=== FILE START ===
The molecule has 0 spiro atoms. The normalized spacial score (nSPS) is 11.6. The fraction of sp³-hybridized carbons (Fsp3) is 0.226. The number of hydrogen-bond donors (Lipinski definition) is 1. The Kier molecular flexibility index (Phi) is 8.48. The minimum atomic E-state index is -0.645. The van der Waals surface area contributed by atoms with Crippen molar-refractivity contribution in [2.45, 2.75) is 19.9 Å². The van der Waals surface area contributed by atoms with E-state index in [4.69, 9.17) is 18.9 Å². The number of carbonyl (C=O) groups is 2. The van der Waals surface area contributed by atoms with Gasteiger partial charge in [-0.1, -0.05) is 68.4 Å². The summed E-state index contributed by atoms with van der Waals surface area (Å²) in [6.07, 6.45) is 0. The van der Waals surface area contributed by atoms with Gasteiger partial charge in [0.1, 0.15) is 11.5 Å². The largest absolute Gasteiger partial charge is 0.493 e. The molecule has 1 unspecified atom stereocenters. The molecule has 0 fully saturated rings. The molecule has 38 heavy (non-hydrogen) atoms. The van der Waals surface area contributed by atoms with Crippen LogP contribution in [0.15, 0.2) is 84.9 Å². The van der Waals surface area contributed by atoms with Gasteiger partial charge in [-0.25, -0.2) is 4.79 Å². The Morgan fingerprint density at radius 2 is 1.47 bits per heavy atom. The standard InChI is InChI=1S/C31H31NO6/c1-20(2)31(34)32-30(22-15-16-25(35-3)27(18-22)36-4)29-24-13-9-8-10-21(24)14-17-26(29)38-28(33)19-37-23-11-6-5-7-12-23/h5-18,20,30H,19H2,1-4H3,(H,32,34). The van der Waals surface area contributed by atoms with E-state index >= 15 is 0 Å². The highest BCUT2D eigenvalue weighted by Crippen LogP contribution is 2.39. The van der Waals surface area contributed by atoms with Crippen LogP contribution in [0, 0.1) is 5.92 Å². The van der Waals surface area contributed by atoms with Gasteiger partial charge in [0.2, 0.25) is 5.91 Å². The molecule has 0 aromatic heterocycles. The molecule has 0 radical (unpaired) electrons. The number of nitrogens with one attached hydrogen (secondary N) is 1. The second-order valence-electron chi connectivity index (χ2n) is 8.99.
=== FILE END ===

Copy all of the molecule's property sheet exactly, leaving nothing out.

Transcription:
The molecule has 0 spiro atoms. The normalized spacial score (nSPS) is 11.6. The fraction of sp³-hybridized carbons (Fsp3) is 0.226. The number of hydrogen-bond donors (Lipinski definition) is 1. The Kier molecular flexibility index (Phi) is 8.48. The minimum atomic E-state index is -0.645. The van der Waals surface area contributed by atoms with Crippen molar-refractivity contribution in [2.45, 2.75) is 19.9 Å². The van der Waals surface area contributed by atoms with E-state index in [4.69, 9.17) is 18.9 Å². The number of carbonyl (C=O) groups is 2. The van der Waals surface area contributed by atoms with Gasteiger partial charge in [-0.1, -0.05) is 68.4 Å². The summed E-state index contributed by atoms with van der Waals surface area (Å²) in [6.07, 6.45) is 0. The van der Waals surface area contributed by atoms with Gasteiger partial charge in [0.1, 0.15) is 11.5 Å². The largest absolute Gasteiger partial charge is 0.493 e. The molecule has 1 unspecified atom stereocenters. The molecule has 0 fully saturated rings. The molecule has 38 heavy (non-hydrogen) atoms. The van der Waals surface area contributed by atoms with Crippen LogP contribution in [0.15, 0.2) is 84.9 Å². The van der Waals surface area contributed by atoms with Gasteiger partial charge in [-0.25, -0.2) is 4.79 Å². The Morgan fingerprint density at radius 2 is 1.47 bits per heavy atom. The standard InChI is InChI=1S/C31H31NO6/c1-20(2)31(34)32-30(22-15-16-25(35-3)27(18-22)36-4)29-24-13-9-8-10-21(24)14-17-26(29)38-28(33)19-37-23-11-6-5-7-12-23/h5-18,20,30H,19H2,1-4H3,(H,32,34). The van der Waals surface area contributed by atoms with E-state index >= 15 is 0 Å². The highest BCUT2D eigenvalue weighted by Crippen LogP contribution is 2.39. The van der Waals surface area contributed by atoms with Crippen LogP contribution in [0, 0.1) is 5.92 Å². The van der Waals surface area contributed by atoms with Gasteiger partial charge in [0.2, 0.25) is 5.91 Å². The molecule has 0 aromatic heterocycles. The molecule has 0 radical (unpaired) electrons. The number of nitrogens with one attached hydrogen (secondary N) is 1. The second-order valence-electron chi connectivity index (χ2n) is 8.99.